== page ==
LENOX -- This year's Christmas concert by the Cantilena Chamber Choir comes at the intersection of two big anniversaries, with with a bit of the ensemble's long interest in Russian choral works -- and an overlay of holiday spirit.

The concert, on Sunday at Trinity Episcopal Church, will celebrate the centennial of Benjamin Britten's birth and acknowledge the 50th anniversary of Francis Poulenc's death with holiday-themed works from each composer.

"A lot of choirs are doing these two composers this year," said choir founder and director Andrea Goodman. But the 24-member choir will also perform a number of Russian works, based on Goodman's long interest in that tradition.

"We often like to do Russian pieces, because that's my specialty and the choir loves them," she said.

In October the choir celebrated Britten's work with a retrospective concert, and they will continue the celebration this Sunday by singing his "Chorale after an Old French Carol," a piece based on a 17th-century French melody with a text by the poet W.H. Auden. The piece was written in 1944 but largely forgotten until 1961, and performances are still relatively rare.

The choir will also perform Britten's "A Hymn to the Virgin" from 1930, one of his earliest sacred works.

Another piece pegged to a key anniversary is Francis Poulenc's "Four Christmas Motets" from 1952. Poulenc died 50 years ago.

Goodman described this as the most challenging piece on the program.

"The notes jump all over the place," she said, with lots of ups and downs and little room for error.

From the mid-20th century, the choir's program will shift back to the Russian baroque, with the "Virgin Unwedded" by Vasily Polikarpovich Titov, who lived an worked in the late 17th century and early 18th century. His work, much of which remains unpublished, includes many elements of late Renaissance music from Italy, but with distinct Russian adaptations.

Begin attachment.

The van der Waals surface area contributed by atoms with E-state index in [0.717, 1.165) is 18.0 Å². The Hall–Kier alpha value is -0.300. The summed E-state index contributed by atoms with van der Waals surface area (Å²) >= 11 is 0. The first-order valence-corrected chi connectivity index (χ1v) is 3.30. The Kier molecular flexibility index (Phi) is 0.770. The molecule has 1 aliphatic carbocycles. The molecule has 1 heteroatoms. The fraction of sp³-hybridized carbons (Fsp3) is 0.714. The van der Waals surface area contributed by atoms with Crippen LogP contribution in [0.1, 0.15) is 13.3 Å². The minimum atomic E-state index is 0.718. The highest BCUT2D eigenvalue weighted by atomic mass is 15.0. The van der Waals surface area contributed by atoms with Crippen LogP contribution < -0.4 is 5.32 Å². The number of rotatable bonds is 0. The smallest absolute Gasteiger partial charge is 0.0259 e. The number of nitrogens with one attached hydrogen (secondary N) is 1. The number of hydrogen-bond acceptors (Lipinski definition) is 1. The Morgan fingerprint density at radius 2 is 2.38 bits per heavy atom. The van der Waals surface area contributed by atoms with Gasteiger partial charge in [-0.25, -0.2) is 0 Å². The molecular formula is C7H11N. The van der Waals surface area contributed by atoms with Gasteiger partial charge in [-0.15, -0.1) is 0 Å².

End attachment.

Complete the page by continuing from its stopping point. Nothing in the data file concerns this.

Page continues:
"It's very spiritual, with a real depth to it," Goodman said. "It's more earthy, in a vodka-and-sack-of-potatoes kind of way."

The Russian tradition continued with works by Rachmaninov, one of the last pre-Revolutionary Russian composers to keep the sacred music tradition alive.

The program includes a selection from his Vespers, "Bogoroditze Devo," and the "Cherubic Hymn" from his "Liturgy of St. John Chrysostom."

Goodman has a particular affection for early Russian music, having a "lifelong fascination" that dates to a concert she heard in Vienna in 1988 by a chamber choir from Moscow.

That inclination led to a doctoral study researching the ways early sacred work remained alive in the aggressively atheistic climate of the Soviet Union. She wanted to know, "how did people know about it, and how did it survive?"

She found that the themes of sacred music survived in works by Russian composers, like Rachmaninov, and that scores were often hidden away in homes, the way families would have stashed religious icons.

"There were always composers who remember how the chant went," Goodman said. "People held on to the tradition."

With the collapse of the Soviet Union in early 1990s, the tradition came flooding back into the open.

She said it has been fascinating to work with the choir through the years on Russian work. Among the challenges is working with a difficult language like Russian, and the key points that must be kept in mind -- that a consonant ahead of an ‘e' has a ‘ye' sound, or that sung Russian puts greater emphasis on open vowels than the spoken language.

"I know it well myself," she said, and she enjoys imparting her knowledge about the music. "They imitate and have very good ears."

Rounding out the program, the choir will sing carols that are popular with their audience, like "Il Est Ne, le Divin Enfant," "Nouvel Nouvolet," and the "Berlioz Shepherd's Carol."

For some, they will invite the audience to sing along.

If you go ...

What: Cantilena Chamber Choir will present a Christmas program with music of Benjamin Britten and Francis Poulenc, Russian and French carols and sing-along

When: 3 p.m. Sunday

Where: Trinity Church, 88 Walker St., Lenox

Admission: $20 for adults; children get in free

Information: (518) 791-0185 www.cantilenachoir.org